The participants at the conference in Vilnius include the presidents of Lithuania, Latvia, Poland, Ukraine, Azerbaijan, Romania, and Georgia, as well as high-ranking officials from Estonia, Kazakhstan, Turkey, and the EU.
Birute Vesaite, the head of the Lithuanian parliamentary committee on economics, said the summit's aim is to find alternative energy supplies and routes to improve energy security and reduce the Eastern European countries' dependence on a single supplier -- Russia.
Russia is widely accused of using energy to increase its political power, especially in its neighboring countries, including the Baltic states and Poland. That's why Russia itself will be present at the conference on a lower diplomatic level than other participants, according to Tomas Janeliunas, an analyst at the Lithuanian Institute of Foreign Relations.
"This summit is being organized to find means to transport energy resources from the countries of the Caspian Sea by bypassing Russia, and to create an alternative supply network, which will be used by Poland and other Baltic states," Janeliunas said.
Some alternatives are already on the horizon. Janeliunas says that Poland, the Baltic States, and Ukraine are working hard to create a pipeline from Odessa to Brody and Plock, Poland, and to get energy supplies from the Caspian Basin countries, such as Azerbaijan.
"So far, the only possibility is to use the Ukrainian Odessa–Brody pipeline, which would be extended to the Polish city of Gdansk," Janeliunas said. "The Lithuanian side believes that when this project is implemented, the pipeline might be extended from Poland to Mazeikiu Nafta," a Lithuanian oil refinery.
Janeliunas says the main obstacle is building a pipeline under the Black Sea to the Ukrainian city of Odessa; summit participants are set to discuss both the financial and political implications of such a project. Janeliunas says Russia might object to a Black Sea pipeline because it would cross the Russian pipeline that already transverses the Caspian Sea from Russia to Turkey.
Another alternative is to transport oil to Odessa by tanker, but that would be an expensive enterprise.
The analyst says the EU supports the idea, but that the countries of the region would have to finance the project themselves.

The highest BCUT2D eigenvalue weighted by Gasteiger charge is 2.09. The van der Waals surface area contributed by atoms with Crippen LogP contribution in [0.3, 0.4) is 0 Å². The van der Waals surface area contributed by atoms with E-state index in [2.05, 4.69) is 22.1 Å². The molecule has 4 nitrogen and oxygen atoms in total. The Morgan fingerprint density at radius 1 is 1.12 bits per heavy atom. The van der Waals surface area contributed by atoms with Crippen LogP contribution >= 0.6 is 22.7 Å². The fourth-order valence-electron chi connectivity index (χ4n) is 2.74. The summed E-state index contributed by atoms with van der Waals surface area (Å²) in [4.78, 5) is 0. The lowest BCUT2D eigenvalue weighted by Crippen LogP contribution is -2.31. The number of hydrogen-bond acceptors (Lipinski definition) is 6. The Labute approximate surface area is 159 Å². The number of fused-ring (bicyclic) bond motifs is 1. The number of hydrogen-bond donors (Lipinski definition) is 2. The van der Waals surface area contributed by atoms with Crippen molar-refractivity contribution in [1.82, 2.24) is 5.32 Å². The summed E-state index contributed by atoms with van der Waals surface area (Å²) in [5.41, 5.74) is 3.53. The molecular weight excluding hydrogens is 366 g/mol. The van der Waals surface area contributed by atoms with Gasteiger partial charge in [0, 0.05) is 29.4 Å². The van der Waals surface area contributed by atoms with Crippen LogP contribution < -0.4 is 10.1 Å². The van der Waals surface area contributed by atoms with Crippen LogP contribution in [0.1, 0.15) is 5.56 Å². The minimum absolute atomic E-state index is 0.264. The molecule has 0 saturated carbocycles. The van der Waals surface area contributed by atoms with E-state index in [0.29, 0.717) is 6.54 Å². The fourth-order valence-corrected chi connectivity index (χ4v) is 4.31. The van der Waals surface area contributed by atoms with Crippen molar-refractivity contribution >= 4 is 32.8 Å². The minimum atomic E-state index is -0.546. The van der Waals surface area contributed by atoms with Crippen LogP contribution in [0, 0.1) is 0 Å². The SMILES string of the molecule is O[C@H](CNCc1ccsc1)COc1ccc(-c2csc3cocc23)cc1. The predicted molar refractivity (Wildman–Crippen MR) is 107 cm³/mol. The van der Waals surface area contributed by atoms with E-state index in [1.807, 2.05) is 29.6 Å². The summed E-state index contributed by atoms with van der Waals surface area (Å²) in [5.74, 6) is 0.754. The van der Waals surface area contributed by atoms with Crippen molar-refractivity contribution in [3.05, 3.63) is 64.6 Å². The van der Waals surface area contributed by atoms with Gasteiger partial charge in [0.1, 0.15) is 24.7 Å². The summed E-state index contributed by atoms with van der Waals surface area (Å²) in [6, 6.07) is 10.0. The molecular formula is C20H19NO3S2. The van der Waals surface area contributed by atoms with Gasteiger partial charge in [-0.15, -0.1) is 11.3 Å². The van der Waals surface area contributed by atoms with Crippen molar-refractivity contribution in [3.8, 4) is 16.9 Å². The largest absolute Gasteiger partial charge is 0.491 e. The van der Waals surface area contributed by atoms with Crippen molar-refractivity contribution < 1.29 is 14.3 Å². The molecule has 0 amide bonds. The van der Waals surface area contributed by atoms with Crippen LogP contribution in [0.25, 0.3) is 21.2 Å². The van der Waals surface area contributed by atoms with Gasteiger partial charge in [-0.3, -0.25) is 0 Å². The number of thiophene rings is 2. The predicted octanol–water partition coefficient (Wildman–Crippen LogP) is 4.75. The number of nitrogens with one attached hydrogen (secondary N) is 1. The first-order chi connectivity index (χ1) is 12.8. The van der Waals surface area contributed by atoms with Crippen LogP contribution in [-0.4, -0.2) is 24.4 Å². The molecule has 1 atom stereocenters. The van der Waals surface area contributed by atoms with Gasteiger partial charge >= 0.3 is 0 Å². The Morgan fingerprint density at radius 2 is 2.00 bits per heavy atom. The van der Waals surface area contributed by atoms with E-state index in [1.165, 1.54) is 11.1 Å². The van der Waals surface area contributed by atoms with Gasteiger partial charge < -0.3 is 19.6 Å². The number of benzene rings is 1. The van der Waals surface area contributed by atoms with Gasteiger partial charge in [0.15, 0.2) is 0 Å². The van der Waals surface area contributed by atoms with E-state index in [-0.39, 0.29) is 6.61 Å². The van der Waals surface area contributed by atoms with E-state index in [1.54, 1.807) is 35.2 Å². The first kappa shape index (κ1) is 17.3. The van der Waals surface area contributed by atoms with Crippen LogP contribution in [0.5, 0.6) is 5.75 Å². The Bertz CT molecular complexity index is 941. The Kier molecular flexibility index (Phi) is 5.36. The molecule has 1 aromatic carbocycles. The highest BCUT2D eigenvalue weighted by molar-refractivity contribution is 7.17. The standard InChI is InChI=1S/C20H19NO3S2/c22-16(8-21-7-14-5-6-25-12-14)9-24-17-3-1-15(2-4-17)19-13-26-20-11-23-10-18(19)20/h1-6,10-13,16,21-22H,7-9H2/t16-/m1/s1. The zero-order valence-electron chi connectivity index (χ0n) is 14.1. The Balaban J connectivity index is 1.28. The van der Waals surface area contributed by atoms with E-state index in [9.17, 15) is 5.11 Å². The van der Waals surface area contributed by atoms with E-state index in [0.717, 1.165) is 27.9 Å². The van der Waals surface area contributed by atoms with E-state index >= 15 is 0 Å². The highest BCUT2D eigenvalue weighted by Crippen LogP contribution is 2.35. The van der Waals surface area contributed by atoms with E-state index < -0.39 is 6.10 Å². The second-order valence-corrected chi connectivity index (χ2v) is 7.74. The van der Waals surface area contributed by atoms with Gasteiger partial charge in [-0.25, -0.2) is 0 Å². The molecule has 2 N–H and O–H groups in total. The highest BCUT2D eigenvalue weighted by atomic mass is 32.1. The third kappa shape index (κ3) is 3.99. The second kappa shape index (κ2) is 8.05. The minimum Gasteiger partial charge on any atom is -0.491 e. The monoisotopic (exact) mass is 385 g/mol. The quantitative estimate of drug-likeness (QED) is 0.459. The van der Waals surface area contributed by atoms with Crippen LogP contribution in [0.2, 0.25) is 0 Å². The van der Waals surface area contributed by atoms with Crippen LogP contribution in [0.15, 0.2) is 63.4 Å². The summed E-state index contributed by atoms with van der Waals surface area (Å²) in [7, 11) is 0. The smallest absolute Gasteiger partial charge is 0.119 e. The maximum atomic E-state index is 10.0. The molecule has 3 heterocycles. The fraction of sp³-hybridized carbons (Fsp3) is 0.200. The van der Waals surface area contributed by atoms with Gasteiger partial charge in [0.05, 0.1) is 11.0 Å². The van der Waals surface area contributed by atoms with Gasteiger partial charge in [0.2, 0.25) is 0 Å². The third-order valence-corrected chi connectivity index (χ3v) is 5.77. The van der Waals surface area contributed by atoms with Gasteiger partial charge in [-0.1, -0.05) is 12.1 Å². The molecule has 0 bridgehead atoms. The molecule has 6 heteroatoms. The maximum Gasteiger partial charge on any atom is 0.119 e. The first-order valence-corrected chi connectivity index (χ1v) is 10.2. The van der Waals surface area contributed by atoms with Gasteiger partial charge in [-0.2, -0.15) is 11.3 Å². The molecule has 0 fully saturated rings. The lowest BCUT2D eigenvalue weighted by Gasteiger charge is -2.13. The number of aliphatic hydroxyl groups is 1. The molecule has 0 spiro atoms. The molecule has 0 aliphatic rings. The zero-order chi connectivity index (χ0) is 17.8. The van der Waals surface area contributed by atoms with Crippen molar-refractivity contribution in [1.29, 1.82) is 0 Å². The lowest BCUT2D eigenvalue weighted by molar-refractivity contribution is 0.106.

Janeliunas also says that a Russian-German deal to build a pipeline under the Baltic Sea, bypassing Poland and the Baltics, is one of the main motives for the countries' seeking alternative supplies.
Although Estonia this month announced it would not allow its territorial waters to be used for the project, Germany and Russia are likely to continue moving forward with implementing the deal.
"Nobody wants to abandon this pipeline project," Janeliunas said. The project is now being examined by Finnish ecological experts who are due to decide whether to accept the pipeline near Finnish coastal areas. "However, I think that one way or another, Russia and Germany have made substantial political and economic investments into this project, [and] it would be difficult to stop implementation of the project," Janeliunas said.
He added that energy security in the Baltic region would be seriously hampered by the project.
The countries are already making practical steps to counter Russian energy pressure, which is pushing them to improve energy cooperation within their region. The Polish oil company PK Orlen now owns 90 percent of Lithuanian Mazeikiu Nafta, the only oil refinery plant in the Baltic States.
Janeliunas says that although Russia stopped supplying oil to the plant through pipelines last summer, Mazeikiu Nafta continues to operate by buying oil from tankers in the Baltic Sea.
During the summit, Poland, Lithuania, Latvia, and Estonia are also expected to sign a protocol of intent to build a new nuclear power plant in Lithuania.
The Vilnius summit follows the Krakow energy conference in May.